After blood is withdrawn for ABG, the sample is inserted into a ______ to keep air out and put on ____ to be transported to the lab.

cork, ice

What does the ABG test measure?

partial pressure of o2
carbon dioxide
oxygen saturation
blood pH

What test is used to diagnose obstructive or restrictive diseases?

pulmonary function test

What does a pulmonary function test show?

lung capacity, volume and flow rates

What test is used to determine the dosage and frequency of some respiratory meds?

peak flow

Pts who are on bedrest or have had surgery must TCDB how often?


What can occur as a result of a post op or bedridden pt not TCDBing q2h?

hypostatic pneumonia

When a pt has a chest or abdominal incision, what should you encourage them to do when they cough or deep breathe?

splint the incision with a pillow

What is incentive spirometry used most often for?

to prevent postoperative pts from having atelectasis

How often should incentive spirometry be done?

every hour, at least 10 times per hour

What is the purpose of incentive spirometry?

to increase the amount of air inhaled which expands the air sacs in the lungs. prevents pneumonia and atelectasis.

A medication delivery system containing an air compressor and a mask or handheld mouthpiece. Liquid meds (usually bronchodilator) is place in a small cup that attaches to the air compressor via tubing.


Failing to mix nebulizer meds as ordered could lead to:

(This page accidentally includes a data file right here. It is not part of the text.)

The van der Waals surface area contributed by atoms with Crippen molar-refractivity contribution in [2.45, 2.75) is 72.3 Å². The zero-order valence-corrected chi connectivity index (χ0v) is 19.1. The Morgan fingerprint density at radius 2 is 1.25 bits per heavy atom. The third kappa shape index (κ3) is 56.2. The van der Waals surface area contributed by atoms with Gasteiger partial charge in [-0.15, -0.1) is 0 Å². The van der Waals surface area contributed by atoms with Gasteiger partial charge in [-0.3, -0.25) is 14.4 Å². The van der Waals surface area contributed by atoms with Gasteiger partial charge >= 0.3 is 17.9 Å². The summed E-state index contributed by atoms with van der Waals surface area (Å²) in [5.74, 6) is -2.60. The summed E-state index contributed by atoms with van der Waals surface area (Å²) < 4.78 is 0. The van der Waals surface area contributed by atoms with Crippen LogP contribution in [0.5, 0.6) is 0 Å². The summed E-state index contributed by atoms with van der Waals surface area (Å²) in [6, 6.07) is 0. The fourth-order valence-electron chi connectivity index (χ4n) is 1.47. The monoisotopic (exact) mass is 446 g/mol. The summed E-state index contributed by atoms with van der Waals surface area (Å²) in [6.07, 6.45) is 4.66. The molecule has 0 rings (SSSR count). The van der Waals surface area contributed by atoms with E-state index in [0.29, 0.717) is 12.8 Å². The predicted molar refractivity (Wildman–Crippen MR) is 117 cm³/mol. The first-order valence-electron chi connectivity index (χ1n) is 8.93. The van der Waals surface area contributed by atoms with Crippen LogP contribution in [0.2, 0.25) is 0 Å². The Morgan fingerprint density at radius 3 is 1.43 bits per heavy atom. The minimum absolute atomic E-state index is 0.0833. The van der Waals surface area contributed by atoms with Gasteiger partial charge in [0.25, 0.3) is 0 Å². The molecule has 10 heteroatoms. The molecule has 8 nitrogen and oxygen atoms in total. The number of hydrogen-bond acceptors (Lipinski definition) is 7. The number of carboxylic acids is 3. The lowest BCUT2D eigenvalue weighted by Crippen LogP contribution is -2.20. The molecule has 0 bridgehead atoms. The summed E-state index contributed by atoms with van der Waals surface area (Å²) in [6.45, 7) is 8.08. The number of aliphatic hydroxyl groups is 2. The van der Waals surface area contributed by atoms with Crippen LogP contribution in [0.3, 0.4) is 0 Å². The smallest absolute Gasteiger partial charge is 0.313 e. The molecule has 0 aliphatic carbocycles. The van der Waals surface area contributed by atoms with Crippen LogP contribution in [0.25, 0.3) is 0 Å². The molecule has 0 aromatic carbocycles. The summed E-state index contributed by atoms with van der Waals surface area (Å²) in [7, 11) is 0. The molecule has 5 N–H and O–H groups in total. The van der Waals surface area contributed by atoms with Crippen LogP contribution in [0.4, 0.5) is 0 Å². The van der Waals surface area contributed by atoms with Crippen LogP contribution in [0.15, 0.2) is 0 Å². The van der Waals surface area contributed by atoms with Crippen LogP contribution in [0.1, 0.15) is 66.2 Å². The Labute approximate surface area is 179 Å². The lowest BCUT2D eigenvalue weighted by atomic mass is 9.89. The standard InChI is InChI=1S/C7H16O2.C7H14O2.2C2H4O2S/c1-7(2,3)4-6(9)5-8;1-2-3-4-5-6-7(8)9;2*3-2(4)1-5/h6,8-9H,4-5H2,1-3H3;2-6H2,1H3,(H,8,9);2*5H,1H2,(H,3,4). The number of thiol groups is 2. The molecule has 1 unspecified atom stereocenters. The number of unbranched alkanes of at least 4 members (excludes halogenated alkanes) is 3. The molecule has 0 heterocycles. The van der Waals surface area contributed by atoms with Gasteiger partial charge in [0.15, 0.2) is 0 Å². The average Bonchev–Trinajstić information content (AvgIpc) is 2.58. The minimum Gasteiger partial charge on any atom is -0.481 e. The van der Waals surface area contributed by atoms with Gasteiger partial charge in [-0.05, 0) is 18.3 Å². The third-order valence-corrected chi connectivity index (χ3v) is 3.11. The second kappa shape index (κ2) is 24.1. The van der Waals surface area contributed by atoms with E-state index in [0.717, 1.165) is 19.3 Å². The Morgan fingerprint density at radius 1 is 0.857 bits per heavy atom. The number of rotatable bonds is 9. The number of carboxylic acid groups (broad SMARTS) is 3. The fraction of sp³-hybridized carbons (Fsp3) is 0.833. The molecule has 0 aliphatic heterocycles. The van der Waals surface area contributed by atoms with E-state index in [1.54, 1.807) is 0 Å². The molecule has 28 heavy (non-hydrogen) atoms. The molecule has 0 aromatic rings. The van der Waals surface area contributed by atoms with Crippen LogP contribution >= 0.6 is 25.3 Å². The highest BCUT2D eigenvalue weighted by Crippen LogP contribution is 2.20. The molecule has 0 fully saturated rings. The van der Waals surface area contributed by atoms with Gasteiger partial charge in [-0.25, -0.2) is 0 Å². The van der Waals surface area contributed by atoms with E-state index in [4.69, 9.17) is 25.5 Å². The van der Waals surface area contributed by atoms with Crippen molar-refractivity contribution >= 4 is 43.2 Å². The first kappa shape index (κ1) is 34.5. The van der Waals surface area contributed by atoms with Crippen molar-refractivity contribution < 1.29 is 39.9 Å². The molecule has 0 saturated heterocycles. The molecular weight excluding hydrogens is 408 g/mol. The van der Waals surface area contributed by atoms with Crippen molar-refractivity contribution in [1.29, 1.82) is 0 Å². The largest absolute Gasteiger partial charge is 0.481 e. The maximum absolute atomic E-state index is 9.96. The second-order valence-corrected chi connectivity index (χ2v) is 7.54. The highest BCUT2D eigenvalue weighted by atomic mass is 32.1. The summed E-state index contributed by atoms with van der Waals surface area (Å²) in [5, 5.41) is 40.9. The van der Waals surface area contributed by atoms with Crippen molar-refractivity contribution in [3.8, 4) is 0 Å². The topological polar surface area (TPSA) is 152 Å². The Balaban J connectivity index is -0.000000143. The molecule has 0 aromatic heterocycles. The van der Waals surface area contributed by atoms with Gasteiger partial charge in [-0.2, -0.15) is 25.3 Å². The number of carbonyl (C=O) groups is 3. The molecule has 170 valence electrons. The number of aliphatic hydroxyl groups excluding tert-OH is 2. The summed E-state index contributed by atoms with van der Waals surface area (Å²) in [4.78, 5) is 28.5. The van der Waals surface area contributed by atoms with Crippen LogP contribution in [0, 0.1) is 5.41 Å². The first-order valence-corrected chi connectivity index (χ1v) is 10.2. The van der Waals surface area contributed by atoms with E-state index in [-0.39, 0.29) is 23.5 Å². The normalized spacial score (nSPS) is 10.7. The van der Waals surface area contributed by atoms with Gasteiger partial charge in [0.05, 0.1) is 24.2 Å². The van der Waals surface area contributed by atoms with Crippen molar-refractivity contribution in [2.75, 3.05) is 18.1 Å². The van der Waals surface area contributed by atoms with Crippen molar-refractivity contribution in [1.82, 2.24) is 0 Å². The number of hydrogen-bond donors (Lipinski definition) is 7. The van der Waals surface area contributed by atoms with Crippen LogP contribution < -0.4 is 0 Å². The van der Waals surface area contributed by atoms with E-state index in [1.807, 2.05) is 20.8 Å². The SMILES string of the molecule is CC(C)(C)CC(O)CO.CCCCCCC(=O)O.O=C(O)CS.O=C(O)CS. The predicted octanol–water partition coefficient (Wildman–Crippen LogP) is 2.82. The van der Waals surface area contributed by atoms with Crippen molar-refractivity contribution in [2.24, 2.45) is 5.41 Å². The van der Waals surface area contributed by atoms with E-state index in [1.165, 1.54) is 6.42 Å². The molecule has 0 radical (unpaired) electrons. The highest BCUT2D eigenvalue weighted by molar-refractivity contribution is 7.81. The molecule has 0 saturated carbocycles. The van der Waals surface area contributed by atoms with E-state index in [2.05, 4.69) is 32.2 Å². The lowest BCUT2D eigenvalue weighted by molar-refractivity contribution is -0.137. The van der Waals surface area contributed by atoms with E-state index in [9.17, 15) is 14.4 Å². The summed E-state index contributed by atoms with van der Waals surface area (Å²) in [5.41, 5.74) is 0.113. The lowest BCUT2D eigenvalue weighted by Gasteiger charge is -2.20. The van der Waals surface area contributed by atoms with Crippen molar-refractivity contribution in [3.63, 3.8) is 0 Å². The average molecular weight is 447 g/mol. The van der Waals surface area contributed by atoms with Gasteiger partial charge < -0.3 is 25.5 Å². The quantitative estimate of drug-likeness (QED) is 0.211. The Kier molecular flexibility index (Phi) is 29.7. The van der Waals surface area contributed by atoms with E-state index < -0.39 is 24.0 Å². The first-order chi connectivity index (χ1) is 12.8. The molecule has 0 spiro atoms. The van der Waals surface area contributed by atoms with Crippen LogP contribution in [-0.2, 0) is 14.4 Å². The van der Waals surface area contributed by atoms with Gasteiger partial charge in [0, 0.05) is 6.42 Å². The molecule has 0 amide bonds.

_______ without meds may also be used in a nebulizer to provide moisture to the airways to thin tenacious mucous.

normal saline

How do you instruct the pt to breathe in the nebulizer treatment?

slowly and deeply
close lips around the mouthpiece tightly
breathe in through the mouth, out through the nose

If a pt is unable to follow directions using a mouthpiece, what is the alternative delivery system?

using a mask apparatus

What is the percentage of o2 in room air?


What safety procedures should be observed when supplemental o2 is in use? (5)

no smoking
no open flames in the same room as o2 source
ensure there are no frayed wires on electrical devices
use cotton gowns, not synthetics
avoid petroleum based products on the lips

What can happen to a person who breathes a high percentage of o2 for long periods of time?

CNS damage

What can happen if a pt with chronic lung disease is given too much o2?

severe respiratory problems (because decreased o2 levels is what tells the brain to breathe)

In a pt with lung disease, higher levels of o2 may only be used _____-______ to get the pt through the crisis, so not to cause more severe problems.


If a patient with lung disease receives supplemental o2 at a liter flow above ___ to___L/min beyond acute crisis situations, it can cause resp depression and even death.

2-3 L/min

For safety purposes, always keep supplemental o2 liter flow for pts with chronic obstructive lung disease below_____L/min


What is a portable o2 tank called?


What kind of o2 is often used by pts in the home care setting?

liquid o2`

What muscles do pts with chronic lung disease often have to use to breathe?

accessory muscles in the neck, shoulders

What meal supplement should you encourage for lung disease pts?


What is helpful about the pulmocare supplement?

it increases protein and calories without high carb intake

What does the metabolism of carbs produce?

carbonic acid, which can contribute to acidosis in someone with lung disease

What kind of meal schedule should someone with chronic lung disease follow?

frequent, small meals several times a day. This helps them get more calories before tiring.

This type of supplemental o2 removes o2 from room air and concentrates it for o2 delivery up to 4L/min.

oxygen concentrator

How long can a liquid o2 stroller provide o2?

10 hours at 2L/min

What amount of o2 flow can a nasal cannula provide?

1-6 L/min

What amount of o2 flow can a simple face mask provide?

5-10 L/min

What happens if a simple face mask is set at less than 5L per minute?